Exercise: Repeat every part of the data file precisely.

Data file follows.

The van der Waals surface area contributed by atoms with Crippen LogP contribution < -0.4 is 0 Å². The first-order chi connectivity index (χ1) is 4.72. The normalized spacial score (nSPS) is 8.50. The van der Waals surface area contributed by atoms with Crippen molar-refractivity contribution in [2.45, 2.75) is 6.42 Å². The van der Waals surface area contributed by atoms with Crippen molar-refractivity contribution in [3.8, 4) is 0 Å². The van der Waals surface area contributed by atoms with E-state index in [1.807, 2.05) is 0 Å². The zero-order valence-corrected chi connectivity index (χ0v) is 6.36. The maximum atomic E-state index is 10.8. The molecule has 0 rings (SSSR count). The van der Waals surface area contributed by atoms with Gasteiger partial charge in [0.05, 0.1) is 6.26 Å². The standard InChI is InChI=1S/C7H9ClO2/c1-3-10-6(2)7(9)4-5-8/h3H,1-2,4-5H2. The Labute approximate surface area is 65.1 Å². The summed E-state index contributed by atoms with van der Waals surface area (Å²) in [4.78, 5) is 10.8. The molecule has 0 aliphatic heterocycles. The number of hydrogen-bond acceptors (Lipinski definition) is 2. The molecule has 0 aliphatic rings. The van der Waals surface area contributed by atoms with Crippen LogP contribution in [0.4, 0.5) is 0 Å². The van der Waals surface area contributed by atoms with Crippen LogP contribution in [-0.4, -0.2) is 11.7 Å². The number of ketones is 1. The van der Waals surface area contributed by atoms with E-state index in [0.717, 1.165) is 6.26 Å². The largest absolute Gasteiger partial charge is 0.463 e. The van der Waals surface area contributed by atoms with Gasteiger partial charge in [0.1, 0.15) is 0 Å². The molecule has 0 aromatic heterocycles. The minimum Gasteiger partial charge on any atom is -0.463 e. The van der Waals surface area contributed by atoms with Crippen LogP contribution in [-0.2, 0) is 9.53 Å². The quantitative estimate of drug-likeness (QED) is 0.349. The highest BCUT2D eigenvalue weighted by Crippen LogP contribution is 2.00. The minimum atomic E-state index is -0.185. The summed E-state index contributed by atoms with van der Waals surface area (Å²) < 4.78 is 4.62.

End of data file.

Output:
The van der Waals surface area contributed by atoms with Crippen LogP contribution < -0.4 is 0 Å². The first-order chi connectivity index (χ1) is 4.72. The normalized spacial score (nSPS) is 8.50. The van der Waals surface area contributed by atoms with Crippen molar-refractivity contribution in [2.45, 2.75) is 6.42 Å². The van der Waals surface area contributed by atoms with Crippen molar-refractivity contribution in [3.8, 4) is 0 Å². The van der Waals surface area contributed by atoms with E-state index in [1.807, 2.05) is 0 Å². The zero-order valence-corrected chi connectivity index (χ0v) is 6.36. The maximum atomic E-state index is 10.8. The molecule has 0 rings (SSSR count). The van der Waals surface area contributed by atoms with Gasteiger partial charge in [0.05, 0.1) is 6.26 Å². The standard InChI is InChI=1S/C7H9ClO2/c1-3-10-6(2)7(9)4-5-8/h3H,1-2,4-5H2. The Labute approximate surface area is 65.1 Å². The summed E-state index contributed by atoms with van der Waals surface area (Å²) in [4.78, 5) is 10.8. The molecule has 0 aliphatic heterocycles. The number of hydrogen-bond acceptors (Lipinski definition) is 2. The molecule has 0 aliphatic rings. The van der Waals surface area contributed by atoms with Crippen LogP contribution in [0.4, 0.5) is 0 Å². The van der Waals surface area contributed by atoms with Crippen LogP contribution in [-0.4, -0.2) is 11.7 Å². The number of ketones is 1. The van der Waals surface area contributed by atoms with E-state index in [0.717, 1.165) is 6.26 Å². The largest absolute Gasteiger partial charge is 0.463 e. The van der Waals surface area contributed by atoms with Gasteiger partial charge in [0.1, 0.15) is 0 Å². The molecule has 0 aromatic heterocycles. The minimum Gasteiger partial charge on any atom is -0.463 e. The van der Waals surface area contributed by atoms with Crippen LogP contribution in [-0.2, 0) is 9.53 Å². The quantitative estimate of drug-likeness (QED) is 0.349. The highest BCUT2D eigenvalue weighted by Crippen LogP contribution is 2.00. The minimum atomic E-state index is -0.185. The summed E-state index contributed by atoms with van der Waals surface area (Å²) < 4.78 is 4.62.